Bibliography

“Andrew Jackson.” History.com. A&E Television Networks. Web. 26 Jan. 2016.

Waldstreicher, David. “Chapter 1: Runaways and Self-Made Men.” Runaway America:

Benjamin Franklin, Slavery, and the American Revolution. New York: Hill and Wang, 2004. Print.

Tagged , , ,

The Self Made Woman by Deidre Rowe

oprah300This concept by John Swansbrug of ‘rag to riches’ is ideal for a self made person. I think that idea is brilliant. The survey of the Pew Economic Mobility Project found that “39% of people thought it was common for someone that comes from poverty to become rich” (Swansbrug 5). While “71% said that hard work and drive” were keys to success (Swansbrug 5).

There have been many stories of poor men who become self made. But I think that as the years that have pasted; we have seen the rise of the self made woman. As soon as the world stop viewing women as cleaners and cookers at home; we have seen the explosion of self made women.

There are a few women who are have done brilliant things for example Madame CJ Walker (aka the savior for black girls’ hair). She started off making hair products for local black women because the products that were out there weren’t catered to their hair type. So she made her own hair products and became the first woman millionaire. But the greatest of them all is…. OPRAH!!!!

Oprah Winfrey is a true “rag to riches” story for start to finish. She was born to an unmarried teenage mother in January 1954 in Kosciusko, Mississippi. She spent her early years living in poverty with her grandmother then later moving to Milwaukee. Winfrey was an excellent student and got a full ride to Tennessee State. She later relocated to Chicago and became the one of the richest women alive.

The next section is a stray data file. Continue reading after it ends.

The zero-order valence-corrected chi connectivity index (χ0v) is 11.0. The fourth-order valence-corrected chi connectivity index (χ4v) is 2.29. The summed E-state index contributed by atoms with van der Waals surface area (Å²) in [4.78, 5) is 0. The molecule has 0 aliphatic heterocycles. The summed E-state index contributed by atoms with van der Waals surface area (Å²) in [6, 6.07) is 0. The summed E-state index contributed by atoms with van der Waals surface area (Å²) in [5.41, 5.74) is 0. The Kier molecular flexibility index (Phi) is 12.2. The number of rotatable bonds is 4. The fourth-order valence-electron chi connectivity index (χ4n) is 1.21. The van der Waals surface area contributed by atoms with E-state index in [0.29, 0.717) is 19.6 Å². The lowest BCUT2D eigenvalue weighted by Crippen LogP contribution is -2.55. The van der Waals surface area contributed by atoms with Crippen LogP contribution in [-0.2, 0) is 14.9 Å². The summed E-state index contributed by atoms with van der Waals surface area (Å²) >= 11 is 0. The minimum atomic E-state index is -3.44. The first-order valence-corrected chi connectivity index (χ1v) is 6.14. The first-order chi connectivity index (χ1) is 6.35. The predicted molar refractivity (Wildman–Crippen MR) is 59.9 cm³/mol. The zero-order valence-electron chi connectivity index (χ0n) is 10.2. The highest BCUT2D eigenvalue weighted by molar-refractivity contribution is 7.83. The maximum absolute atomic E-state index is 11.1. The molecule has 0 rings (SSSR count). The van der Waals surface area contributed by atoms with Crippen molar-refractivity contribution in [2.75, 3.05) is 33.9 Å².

Regardless of your options on her, she is a true self made woman. But she is also an American icon. When I hear the name Oprah, I think of her show, her television network and until recently Weight Watchers (in which she made 20 million dollars off of). This woman is magical and most of the things she touches turns to gold. And within her career of 30-plus years, she has been able to stay relevant.

And if that’s not an icon, then I don’t know what an icon is.

 

Tagged ,

Michael Jackson: An American Self-Made Man and Icon by Stephanie Hirsch

When we talk about self-made men/ women we talk about people who have found their own voice through tenacity mixed with hard work and patience. One person that we cannot exclude from this category is none other than the “King of Pop” himself, Mr. Michael Jackson.

Jackson built his iconic empire through his own talent as well as through careful choices in his music that made him explode onto the scene in the 80s. However Jackson had a rough start to success, which begins this story like so many other self-made men before him.

Like Benjamin Franklin, Jackson grew up into a large family in a poor area of Gary, Indiana. As one of 10 children, Jackson struggled to find an outlet of his own. However his brothers under the direction of their father Joe Jackson formed the Jackson 5 which began to showcase Michael’s talents as a singer at a very young age.